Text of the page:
Jezik / Language:
30 January 2014

Key Incident in Hambarine

Radosa Milutinovic BIRN BiH Haag

Radovan Karadzic, former leader of Serbs in Bosnia and Herzegovina, continues proving that “Muslim extremists” caused war conflicts in Prijedor municipality in the spring of 1992 by examining witness Ratko Milojica.

Milojica described an incident in Hambarine village, near Prijedor, on May 22, 1992, which, according to Karadzic’s Defence, marked the beginning of conflict in that municipality.

According to the charges, from May 23 Serb forces conducted “a cleansing” operation of areas in the Hambarine surroundings, killed a certain number of Muslims and deported or detained thousands of local residents in Omarska detention camp, where crimes were committed against them.

Milojica said that, being a solder on leave, he and five friends of his were passing through Hambarine by car, when Muslim forces stopped them at a check-point.

Milojica said that, following a brief conversation about handing their weapons over, fire was opened towards the Serbs in the car. Three of them were killed, while three, including the witness, were severely wounded.

During the cross-examination Prosecutor Amir Zec suggested that Serb soldiers had previously refused Muslims’ request to hand their weapons over. The witness responded by saying that it was not true.

Milojica confirmed that Aziz Aliskovic, one of the Muslim leaders at the checkpoint, was captured and killed later on and that his body was exhibited publicly.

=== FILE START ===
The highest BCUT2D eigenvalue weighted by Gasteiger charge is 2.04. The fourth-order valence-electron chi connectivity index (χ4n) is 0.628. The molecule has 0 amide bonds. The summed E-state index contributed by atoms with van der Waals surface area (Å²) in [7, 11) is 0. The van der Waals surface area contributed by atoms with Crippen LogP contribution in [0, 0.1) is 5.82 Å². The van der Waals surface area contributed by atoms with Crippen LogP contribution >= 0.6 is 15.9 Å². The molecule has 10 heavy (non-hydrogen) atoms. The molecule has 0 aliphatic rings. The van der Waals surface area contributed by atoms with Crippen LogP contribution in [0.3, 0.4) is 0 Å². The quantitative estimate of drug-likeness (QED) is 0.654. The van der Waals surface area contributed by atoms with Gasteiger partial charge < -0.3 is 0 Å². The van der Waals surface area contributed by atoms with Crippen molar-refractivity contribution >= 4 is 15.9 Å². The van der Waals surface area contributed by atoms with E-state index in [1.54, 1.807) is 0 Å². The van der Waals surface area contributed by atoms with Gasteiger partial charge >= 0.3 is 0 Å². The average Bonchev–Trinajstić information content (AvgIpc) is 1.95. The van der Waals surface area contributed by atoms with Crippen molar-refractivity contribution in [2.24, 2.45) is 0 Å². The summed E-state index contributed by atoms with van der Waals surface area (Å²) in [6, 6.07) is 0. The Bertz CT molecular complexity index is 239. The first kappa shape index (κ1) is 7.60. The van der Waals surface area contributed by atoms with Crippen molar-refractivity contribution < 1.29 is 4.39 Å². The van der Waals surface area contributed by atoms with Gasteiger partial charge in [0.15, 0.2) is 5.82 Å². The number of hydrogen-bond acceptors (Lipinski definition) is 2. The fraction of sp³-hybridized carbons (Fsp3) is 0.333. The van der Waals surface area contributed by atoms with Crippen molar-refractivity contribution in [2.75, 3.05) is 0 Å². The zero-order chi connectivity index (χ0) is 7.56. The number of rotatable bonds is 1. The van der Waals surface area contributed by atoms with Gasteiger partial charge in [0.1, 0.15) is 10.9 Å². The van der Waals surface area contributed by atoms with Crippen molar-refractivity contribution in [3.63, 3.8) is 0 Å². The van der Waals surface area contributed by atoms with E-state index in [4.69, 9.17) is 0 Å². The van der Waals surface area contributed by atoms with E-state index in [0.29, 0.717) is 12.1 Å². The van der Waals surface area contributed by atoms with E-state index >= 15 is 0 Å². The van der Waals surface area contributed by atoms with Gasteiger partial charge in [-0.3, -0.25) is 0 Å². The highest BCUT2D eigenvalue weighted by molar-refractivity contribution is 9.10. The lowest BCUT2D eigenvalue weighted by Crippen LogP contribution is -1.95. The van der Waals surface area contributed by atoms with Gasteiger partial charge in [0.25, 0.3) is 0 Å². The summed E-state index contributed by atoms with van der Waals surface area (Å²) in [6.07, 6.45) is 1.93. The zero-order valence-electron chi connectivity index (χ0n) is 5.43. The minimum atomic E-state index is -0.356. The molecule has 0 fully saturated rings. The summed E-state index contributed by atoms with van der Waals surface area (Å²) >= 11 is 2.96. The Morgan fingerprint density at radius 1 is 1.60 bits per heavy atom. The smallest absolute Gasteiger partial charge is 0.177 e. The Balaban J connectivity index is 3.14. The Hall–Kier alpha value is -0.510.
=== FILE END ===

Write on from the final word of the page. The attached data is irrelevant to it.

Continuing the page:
Prosecutor Zec played a movie, depicting Serb soldiers sitting, listening to music and drinking beer in the vicinity of Aliskovic’s corpse, saying: “Aziz will not be here every day. You can only see him in your town today”.

Milojica was not able to recognise Aliskovic on the recording, saying that he “looked differently”.

Karadzic, former President of Republika Srpska, is charged with the persecution of Muslims and Croats throughout Bosnia and Herzegovina, which reached the scale of genocide in seven municipalities, including Prijedor.

Prosecutor Zec tried to undermine the witness’ credibility by indicating that he was involved in killing a Catholic priest in Ljubija.
He quoted Milojica’s statement given to RS military police, in which he said that he was present, along with other soldiers, when the priest was robbed and escorted to the Ljubija mine, where Ivica Pavlovic killed him from Milojica’s rifle.

Milojica denied the statement in the courtroom, although he confirmed that it contained his signature.

When asked what really happened, he said that he was in a car, that Pavlovic took the priest out of the car to a location “about a hundred metres away” and shot at him.

“We were not there, close to him, at all…It is not true that he shot him from my rifle. I did not have a rifle at all at that moment, as I was on sick leave after the Hambarine event,” Milojica said.

The trial of Karadzic, who is also charged with genocide in Srebrenica, terror against civilians in Sarajevo and taking UNPROFOR members hostage, is due to continue on Monday, February 3. 

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